My husband tried calling one person at Forest River who was so rude he hung up on us. We were no longer under Warranty, (it expired the end of October) and they didn’t need or want to help us. We didn’t know what we were going to do. We met with the dealer again with some ideas, but even though they liked our suggestions, they had been bought and the new owners didn’t want anything to do with our situation. We were the previous owner’s problem. So, a no-go on the compromises. It appeared we were stuck. I began praying for Yeshua to be the Warrior I know he can be.
One evening my husband decided to write a letter to Forest River. A good friend had found their Code of Ethics online and he used that as the basis for the letter. He sent it to everyone’s email he could find online from the CEO to the janitors.
Suddenly, the phone began ringing. They had no openings for us in service, but they would take the trailer and fix it in the manufacturing bay. They were going to inspect the frame and camber, replace the two exterior walls, the leaves and check the axles. This would not be Warranty work, but ‘good faith’ work and they would not guarantee the work when it was finished. Not sure how ‘good faith’ means you don’t guarantee your work, but at least we had forward motion. They would be able to pick it up at the dealer within a couple of days!
We began packing and moving as quickly as we could – in spite of the suddenly frigid and snowy weather which is how we moved out of our house! Once the trailer was completely empty, everything we owned was in a storage unit and we found ourselves ‘homeless.’ Thankfully, we have a son and daughter-in-law who graciously took us in and allowed us to live with them until the trailer could be fixed. We said ‘good bye’ to Cherry Creek State Park 10 weeks earlier than our agreed ‘contract’ and moved in with our son.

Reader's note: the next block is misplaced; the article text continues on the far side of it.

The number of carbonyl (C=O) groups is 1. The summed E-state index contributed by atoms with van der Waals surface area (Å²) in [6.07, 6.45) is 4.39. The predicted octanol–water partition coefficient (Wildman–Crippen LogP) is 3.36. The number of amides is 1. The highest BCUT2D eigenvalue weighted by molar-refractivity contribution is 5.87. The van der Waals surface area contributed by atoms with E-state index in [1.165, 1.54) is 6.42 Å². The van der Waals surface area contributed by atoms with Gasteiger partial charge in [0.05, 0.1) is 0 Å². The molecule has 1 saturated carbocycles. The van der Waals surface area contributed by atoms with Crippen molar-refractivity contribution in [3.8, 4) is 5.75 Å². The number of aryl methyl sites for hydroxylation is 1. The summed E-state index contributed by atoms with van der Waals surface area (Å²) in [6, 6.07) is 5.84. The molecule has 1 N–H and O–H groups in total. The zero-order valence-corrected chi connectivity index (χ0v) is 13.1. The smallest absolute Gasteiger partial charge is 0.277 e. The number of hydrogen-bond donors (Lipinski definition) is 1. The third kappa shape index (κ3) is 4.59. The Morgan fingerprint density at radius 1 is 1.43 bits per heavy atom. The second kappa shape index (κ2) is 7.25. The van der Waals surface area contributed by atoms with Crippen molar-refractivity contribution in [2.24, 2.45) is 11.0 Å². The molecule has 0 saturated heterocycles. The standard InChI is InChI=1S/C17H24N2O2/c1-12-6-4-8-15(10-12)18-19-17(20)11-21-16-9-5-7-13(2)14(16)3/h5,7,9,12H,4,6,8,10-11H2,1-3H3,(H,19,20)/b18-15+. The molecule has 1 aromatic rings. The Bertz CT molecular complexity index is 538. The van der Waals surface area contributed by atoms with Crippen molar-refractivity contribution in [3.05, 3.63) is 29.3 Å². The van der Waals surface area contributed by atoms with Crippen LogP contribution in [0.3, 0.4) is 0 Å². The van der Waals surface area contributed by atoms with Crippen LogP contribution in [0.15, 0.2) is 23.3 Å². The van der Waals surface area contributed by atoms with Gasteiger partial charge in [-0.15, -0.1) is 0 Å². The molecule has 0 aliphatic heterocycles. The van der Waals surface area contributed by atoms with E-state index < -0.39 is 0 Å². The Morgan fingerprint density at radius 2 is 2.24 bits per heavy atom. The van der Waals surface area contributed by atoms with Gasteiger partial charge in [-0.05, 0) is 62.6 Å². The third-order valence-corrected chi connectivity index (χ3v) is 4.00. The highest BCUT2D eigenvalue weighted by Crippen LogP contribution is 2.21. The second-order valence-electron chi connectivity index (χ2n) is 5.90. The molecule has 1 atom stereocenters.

We drove our trailer to the dealer and a day later it was picked up by a transport company and hauled across country to Elkhart, Indiana, the hub of RV manufacturing. Every Friday we received an update with our trailer’s progress. Lippert (who makes frames) came to check the frame and said there was nothing wrong with the frame. The camber was within the legal limits. The leaf springs were replaced. One side was replaced. The other side was replaced. The vinyl flooring that had torn because of a messed up slide-out was replaced (something we didn’t know they were going to do).
Because they will not ‘guarantee’ their work, we spent the weeks pondering and struggling with the idea of trading it in and buying a different trailer. Through the process we learned there are two types of Warranties on trailers – fulltime and not fulltime. We had a not fulltime Warranty and were living in it fulltime so in effect it invalidated the Warranty, but no one ever gave us that information when we were buying the trailer or when we were using it fulltime! Fulltime Warranty trailers are constructed somewhat better and have a few features we could really use. Unfortunately, the trade-in value didn’t put us in a price range for buying another trailer. Plus, we do like our trailer and it is our home, but we do use it more than 95% of the people who buy this type of 5th-wheel.
During our wait, one of the manufacturing plants for Forest River blew up. It destroyed everything and would takes weeks to figure out the cause. Though we prayed for our trailer to be in that explosion so we could get insurance and buy a fulltime warrantied trailer, ours was not in that building.